CRM Software

Is your CRM bad for sales? Time to go mobile. (Part Two)

Lack of ability to share documents. By relying on traditional customer relationship software, field sales reps may be unable to access documents such as historical e-mail threads, proposals, contracts, or other important information that can help them prepare for meetings and improve their chances of closing a sale. Not having this information at his or her fingertips means a sales rep must take time to contact someone back at the office who does have access to documents and can provide the information. Mobile CRM enables sales reps to access and share the documents they need, such as contracts, while in the field. The rep can e-mail a contract to the prospect while in the prospect’s office, and then have the contract printed and signed on the spot, closing the sale with maximum efficiency.

Lack of access to latest updates. Sales reps need to be able to get up-to-the minute information just before they step into a customer’s office. If the customer has just placed an order with tele sales, or complained about a late or incomplete order with inside sales, the field rep needs to know this. That enables he or she to address the issues up front and get on with the original purpose of the sales call. With mobile CRM, sales reps can review timely and accurate data about the interaction history of each client with a single click, adding insight to all client meetings. The end result: the sales rep saves time while making a good impression and increasing the chances of making a sale—and additional sales. And, the progress of a customer’s case can be tracked much more easily and accurately with a mobile CRM system.

Lack of visibility into other ERP modules. CRM isn’t the only system a field sales rep needs to have access to. Not having access to ERP modules such as warehouse management systems prevents them from seeing real-time inventory. That means reps can only estimate how soon a product will be shipped and arrive at the customer’s door. Being unaware of sudden depletions in stock means that salespeople may provide customers with inaccurate estimates of delivery time. Mobile access means reps can provide accurate and timely answers to client questions about inventory, shipping, account status, and more.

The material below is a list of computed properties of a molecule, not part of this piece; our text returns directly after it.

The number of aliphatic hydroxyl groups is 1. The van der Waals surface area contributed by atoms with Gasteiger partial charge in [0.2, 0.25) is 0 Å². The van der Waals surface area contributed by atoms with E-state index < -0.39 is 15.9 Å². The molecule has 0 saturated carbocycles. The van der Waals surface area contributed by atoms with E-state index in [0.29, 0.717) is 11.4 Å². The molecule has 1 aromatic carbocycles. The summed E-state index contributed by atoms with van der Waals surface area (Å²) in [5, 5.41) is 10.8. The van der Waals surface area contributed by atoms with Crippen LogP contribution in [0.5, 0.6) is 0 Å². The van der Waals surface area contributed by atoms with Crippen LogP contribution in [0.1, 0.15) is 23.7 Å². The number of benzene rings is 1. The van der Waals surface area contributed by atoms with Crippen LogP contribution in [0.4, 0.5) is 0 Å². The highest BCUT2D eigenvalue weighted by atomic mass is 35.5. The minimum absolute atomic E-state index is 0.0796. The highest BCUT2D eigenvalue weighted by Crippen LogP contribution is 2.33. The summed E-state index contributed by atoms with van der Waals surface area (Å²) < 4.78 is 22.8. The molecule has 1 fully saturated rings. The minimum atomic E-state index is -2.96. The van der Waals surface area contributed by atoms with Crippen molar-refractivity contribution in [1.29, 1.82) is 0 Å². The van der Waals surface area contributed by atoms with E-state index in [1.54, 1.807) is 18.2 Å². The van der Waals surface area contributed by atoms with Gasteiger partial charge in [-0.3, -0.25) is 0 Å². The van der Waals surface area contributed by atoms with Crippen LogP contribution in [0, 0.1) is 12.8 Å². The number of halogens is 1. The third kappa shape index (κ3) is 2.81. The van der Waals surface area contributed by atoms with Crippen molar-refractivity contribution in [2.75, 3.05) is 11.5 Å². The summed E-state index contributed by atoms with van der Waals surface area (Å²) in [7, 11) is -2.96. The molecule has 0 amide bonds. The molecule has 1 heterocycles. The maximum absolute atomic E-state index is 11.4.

Continued in Part Three.

Remember the original rationale for investing in CRM? It just made sense to employ the latest technology to streamline and automate the most important process in any enterprise: selling and servicing customers. Today, it just makes sense to bring your CRM system up to date with current technology and add robust support for mobile devices, the smartphones your field sales force depend on for their first line of communications and info gathering.

CRM software

Is your CRM bad for sales? Time to go mobile. (Part Three)

Field sales reps relying on old laptop technology are completely dependent upon finding wireless Internet access if they need to send an e-mail to a client, respond to requests or to set up meetings. Even with wireless laptop access, salespeople may not be able to provide instant quotes or estimates or other information if the laptop data hasn’t recently synchronized with data on the main CRM system.

Road warriors who don’t have complete access to the corporate ERP system can’t adequately respond to and resolve client problems or complaints. The rep may not even be aware that the client has complained or expressed concern about, for example, a shipment or invoice. Resolution time is delayed—as well as potential further sales—until the sales rep can access the necessary resources to respond to the customer’s top of mind issues.

Sales reps need client information prior to meetings with clients not only to appear knowledgeable and develop a well-aimed pitch. But without access to that client info, including a history of purchases and problems, the salesperson will be hard-pressed to create the intimacy that is required to keep customers. And keeping customers you already have is less costly than trying to find new customers.

Mobile CRM systems deployed on smartphone can improve communication between sales reps and customers by allowing sales reps to contact clients or prospects via e-mail, text message, or even fax, depending on the information being relayed and the customer’s preferences. But primarily, it’s the 24/7 availability and accessibility of mobile CRM that allows sales reps to stay in touch with and respond to clients.

Access to up-to-date CRM info on a smartphone allows sales reps to get what they need to deal with customer complaints. From asking managers for permission to give discounts, to accessing information about policies for returning goods or providing reasons that field service wasn’t done as promised, mobile CRM applications help sales reps soothe frustrated customers. Customers expect instant resolution of their issues, and are all too happy to switch to a competitor if that doesn’t happen.

Field reps need better access to accurate client info.  With a mobile device, sales reps can show up to meetings with clients, with all client data one click away—helping the meeting to go smoothly from the salesperson’s perspective. But that’s only half of the situation—a salesperson’s ability to access client data also helps create trusting relationships with customers, leading to more sales and higher customer satisfaction.

One thing we know about technology is that it is impossible to put the genie back in the bottle. Smartphones are hereto stay, and will only become more powerful and more ubiquitous.